We report on two orders of magnitude reduction in the fluorescence lifetime when a single molecule placed in a thin film is surrounded by two gold nanospheres across the film interface. By attaching one of the gold particles to the end of a glass fiber tip, we could control the modification of the molecular fluorescence at will. We find a good agreement between our experimental data and the outcome of numerical calculations.
© 2012 Optical Society of America
Spontaneous emission plays a central role in the majority of optical phenomena in our world. The rate of this process is determined by the radiative decay of the excited state of the emitter and scales with the second and third powers of its dipole moment and transition frequency, respectively . Because optical emitters have nanometer or subnanometer extensions, the size of their dipole moments is restricted, giving rise to typical fluorescence lifetimes in the nanosecond range, which is orders of magnitude longer than an optical cycle. This long lifetime and the correspondingly slow decay restrict the optical power that can be extracted from a single emitter. To get around this limitation, one can devise schemes for enhancing the spontaneous emission rate.
After the seminal work of Drexhage more than forty years ago , a flurry of theoretical and experimental works investigated the modification of the spontaneous emission rate in microcavities [3–5]. The challenge in this approach in achieving very large effects translates to the realization of cavities with very high quality factor Q and low mode volume V. Although optical microcavities have been used in a variety of contexts, their performance is restricted by two fundamental issues. First, they are at least several micrometers in size because highly reflective mirrors take some space. Second, high Qs imply narrow resonances, dictating operation with very narrow-band emitters and the need for highly sensitive frequency tuning. To our knowledge, the largest cavity-assisted enhancement reported so far amounts to about 60 .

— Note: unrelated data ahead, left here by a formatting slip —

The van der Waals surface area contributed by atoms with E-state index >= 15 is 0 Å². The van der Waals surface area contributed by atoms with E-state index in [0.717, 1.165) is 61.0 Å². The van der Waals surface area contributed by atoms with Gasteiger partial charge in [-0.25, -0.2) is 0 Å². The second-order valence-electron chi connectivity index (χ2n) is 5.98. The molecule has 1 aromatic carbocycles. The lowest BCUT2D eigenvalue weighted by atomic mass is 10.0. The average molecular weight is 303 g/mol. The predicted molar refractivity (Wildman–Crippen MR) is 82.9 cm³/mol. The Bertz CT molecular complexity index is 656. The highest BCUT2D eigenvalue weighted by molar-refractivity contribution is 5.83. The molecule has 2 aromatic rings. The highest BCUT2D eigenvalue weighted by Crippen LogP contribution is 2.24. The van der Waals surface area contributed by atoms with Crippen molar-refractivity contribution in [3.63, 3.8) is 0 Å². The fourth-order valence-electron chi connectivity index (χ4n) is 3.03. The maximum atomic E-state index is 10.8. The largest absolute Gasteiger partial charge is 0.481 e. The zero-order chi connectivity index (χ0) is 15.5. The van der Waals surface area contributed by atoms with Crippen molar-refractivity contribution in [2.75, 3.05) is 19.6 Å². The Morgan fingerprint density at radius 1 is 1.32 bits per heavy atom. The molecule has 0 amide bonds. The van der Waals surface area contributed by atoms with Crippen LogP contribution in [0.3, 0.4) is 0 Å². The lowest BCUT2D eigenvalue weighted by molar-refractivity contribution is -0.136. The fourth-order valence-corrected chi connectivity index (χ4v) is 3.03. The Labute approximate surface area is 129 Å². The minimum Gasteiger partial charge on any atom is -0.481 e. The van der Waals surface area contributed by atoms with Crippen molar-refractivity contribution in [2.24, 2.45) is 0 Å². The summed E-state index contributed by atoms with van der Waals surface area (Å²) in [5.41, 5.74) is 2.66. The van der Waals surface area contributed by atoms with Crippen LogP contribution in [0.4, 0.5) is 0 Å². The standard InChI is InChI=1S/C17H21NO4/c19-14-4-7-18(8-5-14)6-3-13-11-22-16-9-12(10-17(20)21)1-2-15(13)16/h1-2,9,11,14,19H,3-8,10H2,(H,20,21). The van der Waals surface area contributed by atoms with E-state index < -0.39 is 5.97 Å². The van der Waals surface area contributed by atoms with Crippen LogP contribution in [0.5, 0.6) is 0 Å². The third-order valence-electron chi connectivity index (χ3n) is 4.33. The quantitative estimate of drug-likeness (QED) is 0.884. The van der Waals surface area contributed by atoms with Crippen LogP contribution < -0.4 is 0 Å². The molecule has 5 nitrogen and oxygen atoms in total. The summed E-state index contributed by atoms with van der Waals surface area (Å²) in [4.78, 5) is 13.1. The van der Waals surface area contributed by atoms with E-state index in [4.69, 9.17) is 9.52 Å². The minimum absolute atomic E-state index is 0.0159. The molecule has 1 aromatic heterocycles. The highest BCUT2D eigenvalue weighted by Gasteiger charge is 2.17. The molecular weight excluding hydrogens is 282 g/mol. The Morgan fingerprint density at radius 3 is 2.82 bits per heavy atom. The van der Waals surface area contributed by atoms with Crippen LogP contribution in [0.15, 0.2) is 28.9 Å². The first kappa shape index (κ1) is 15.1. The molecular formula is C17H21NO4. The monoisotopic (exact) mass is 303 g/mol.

Optical nanoantennas provide ideal alternatives for very strong enhancement of spontaneous emission with subwavelength footprints and broadband response . The main experimental challenges in this system are the needs for 1) careful and high-quality fabrication of antenna nanostructures, 2) nanometer precision in positioning the emitter and 3) alignment of its dipole moment with respect to the nanoantenna. About a decade ago, we addressed these difficulties by introducing a scannable nanoantenna, consisting of a single plasmonic nanosphere attached to the end of a dielectric tip [8,9]. The simple and symmetric form of the spherical nano-antenna and the in-situ nanometric position control provided by scanning probe technology have opened the door to quantitative measurements and comparison with theory [10–13].